An expat lifestyle almost by definition involves a certain amount of time and energy spent searching for the things of home in the sometimes-futile attempt to build a buffer against the strangeness. My husband and I happen to live in an expat-friendly part of Beijing, inside an apartment complex that hosted a Halloween party this year and that puts gaudy Christmas decorations in the lobby of the health club.
But Beijing is still foreign enough—old men with only a couple of teeth spit on the sidewalk, courtyard homes have no indoor plumbing, bent-over women in Mao jackets pick through winter cabbages piled up in a mountain on the sidewalk—that I find it important to recreate an all-out, old-fashioned, all-American Thanksgiving.
And so the search begins, like a scavenger hunt that requires a Keatsian negative capability: “when a man is capable of being in uncertainties, mysteries, doubts, without any irritable reaching after fact and reason.” You’d think Keats had lived in Beijing. As for me, I see it as a lesson in flexibility. If I can’t find fresh cranberries, the dried ones will do. If I can’t get on my Gmail because the internet is blocked or slow, I’ll read a book. If I can’t jog outside because the air pollution is bad, I’ll run on the treadmill and watch 16 and Pregnant on my iPad.
Irritability aside, Americans in Beijing have a few decent options when they try to prepare their Thanksgiving feasts. It wasn’t too many years ago, says one expat, when the only vegetable available in the winter was cabbage. Today there are expat supermarkets named April Gourmet, Jenny Lou’s, and City Shop, places where one might find unsalted butter (Suki butter, “made in U.S.A.” with “real California milk”) and Ocean Spray cranberry sauce, plus Libby’s “100% pure PUMPKIN,” with the nutrition facts (datos de nutricion) listed in both English and Spanish, making me wonder how meandering a trip this unassuming little can has made to arrive at my Beijing table. I paid 24 RMB for it, which is $3.84. Not cheap, and I could have just bought fresh pumpkin and made it myself, but there’s something Thanksgiving in buying the can.
And then there are wet markets liked the famed Sanyuanli. Sanyuanli is not for the squeamish. It’s a covered market with more than 100 different stands, including a few small hardware stores, an entire section specializing in tofu, a couple of pricey imported food stands with peanut butter and coffee, a meat area, a fish area, fruit, and vegetables. I’ve learned that if I want to snack on one of the delicious spinach-filled steamed buns sold between the fruit area and the meat area, I need to plant myself and eat that bun (1 RMB, or 16 cents) on the spot. Otherwise, I find myself chewing as I stare face to face with the ghostly white head of a goat or enormous pigs’ feet or chicken carcasses, with head and feet still attached, splayed on an unrefrigerated counter. Add in the smell of almost-gone meat and fish tanks crawling with hairy crabs, and it’s certainly better to point yourself in the direction of the mangosteens.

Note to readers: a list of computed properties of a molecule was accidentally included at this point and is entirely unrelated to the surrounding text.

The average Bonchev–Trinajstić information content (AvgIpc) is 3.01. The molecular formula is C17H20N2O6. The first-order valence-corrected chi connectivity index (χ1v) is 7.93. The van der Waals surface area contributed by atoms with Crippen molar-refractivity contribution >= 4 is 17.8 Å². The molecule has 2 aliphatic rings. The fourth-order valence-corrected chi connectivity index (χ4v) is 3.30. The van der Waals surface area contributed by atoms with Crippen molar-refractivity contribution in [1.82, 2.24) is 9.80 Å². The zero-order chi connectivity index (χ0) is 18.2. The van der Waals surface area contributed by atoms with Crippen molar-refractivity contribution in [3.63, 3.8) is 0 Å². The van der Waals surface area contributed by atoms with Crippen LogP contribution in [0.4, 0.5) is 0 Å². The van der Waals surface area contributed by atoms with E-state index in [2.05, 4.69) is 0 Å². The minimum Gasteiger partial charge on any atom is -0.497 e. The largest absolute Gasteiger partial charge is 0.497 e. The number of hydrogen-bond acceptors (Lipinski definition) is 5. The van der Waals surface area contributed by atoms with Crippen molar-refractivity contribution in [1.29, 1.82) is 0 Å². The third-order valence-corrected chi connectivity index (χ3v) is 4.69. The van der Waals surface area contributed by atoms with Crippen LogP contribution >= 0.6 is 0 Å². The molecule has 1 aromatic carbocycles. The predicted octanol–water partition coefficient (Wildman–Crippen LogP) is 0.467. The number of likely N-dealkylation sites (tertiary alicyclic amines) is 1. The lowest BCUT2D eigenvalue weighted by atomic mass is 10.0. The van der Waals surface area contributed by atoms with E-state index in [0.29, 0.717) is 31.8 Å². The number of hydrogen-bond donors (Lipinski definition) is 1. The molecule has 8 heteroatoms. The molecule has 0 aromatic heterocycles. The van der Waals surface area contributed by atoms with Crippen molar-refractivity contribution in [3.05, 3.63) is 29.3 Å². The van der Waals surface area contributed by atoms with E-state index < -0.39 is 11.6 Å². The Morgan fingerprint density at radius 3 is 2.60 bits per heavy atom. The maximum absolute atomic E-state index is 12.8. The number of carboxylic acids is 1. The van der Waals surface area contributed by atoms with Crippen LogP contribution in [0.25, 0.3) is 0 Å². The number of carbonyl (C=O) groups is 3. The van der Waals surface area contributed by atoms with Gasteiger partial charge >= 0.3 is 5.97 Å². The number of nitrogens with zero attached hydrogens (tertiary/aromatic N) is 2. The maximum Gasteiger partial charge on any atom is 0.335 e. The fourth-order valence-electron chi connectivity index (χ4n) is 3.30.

Last year, our first Thanksgiving in China, I stuck to the basics. I had been scarred by a previous expat experience, the Thanksgiving of 2001 in Brussels, where Americans had to know a guy, an evasive fellow who could supply turkeys out of the back of his dry cleaning shop like a drug dealer. But what last year lacked in creativity was made up for in quantity, with mashed potatoes, stuffing, gravy, turkey, cranberry sauce, pumpkin pie, apple crisp—a mountain of food for five people, three of them flyweight young women who barely made a dent in the feast.
This year I wanted to venture into new territory. I’ve found a recipe for a salad with pomegranate seeds, roasted acorn squash, and beets. If you substitute miniature pumpkins for acorn squash, the ingredients are available. I also learned that the poultry sellers had turkey, imported from America.
So I ventured to the market today, tugging my purple-flowered wheeled cart, and headed straight for a row of rock-hard frozen turkeys and a sign that said “American turkeys.” I picked out one that was partially thawed, figuring it had a better chance of being defrosted for Thursday and hedging against one that was fully thawed and had been sitting on the counter for a couple of days.
The one I picked has to serve 12 guests, although one of them is a vegetarian, one is a two-year-old who will probably be happy with grapes, and one an infant not yet attuned to the joys of Thanksgiving gluttony. I paid a whopping 330 RMB, or about $53–cheaper than an organic, free-range Whole Foods bird, but still pricey for a turkey that weighs less than 15 pounds. The source of turkeys: Norbest, a turkey cooperative based in Utah and Nebraska. It does fit in my oven, which is the size of a generous microwave. I just can’t make anything else at the same time.
My quest to find shortening ended with a purchase of a brick of white fat. Crisco it ain’t, and I’m not sure I want to delve too deeply into what sort of rendered fat they sold me. Let’s just hope the pie crusts don’t smell like bacon.
I did find a pomegranate, baby pumpkins, beets, parsnips, baby carrots, fresh thyme, fresh rosemary, potatoes, walnuts, almonds, lemons, garlic, romaine lettuce, chives, baby onions, red onions, and apples. I jumped in a cab home, which set me back 11 RMB—$1.76.
Then I picked up butter and Parmesan cheese for the potatoes gratin and heavy cream for the pumpkin pie at April Gourmet, spending nearly as much on dairy ingredients as I did for all the vegetables combined. Overall, though, I’d say I have a good feeling about our Chinese Thanksgiving feast. Although there are days when China defeats me, today it felt more as if I have a cornucopia of a buffer against China’s uncertainties and mysteries.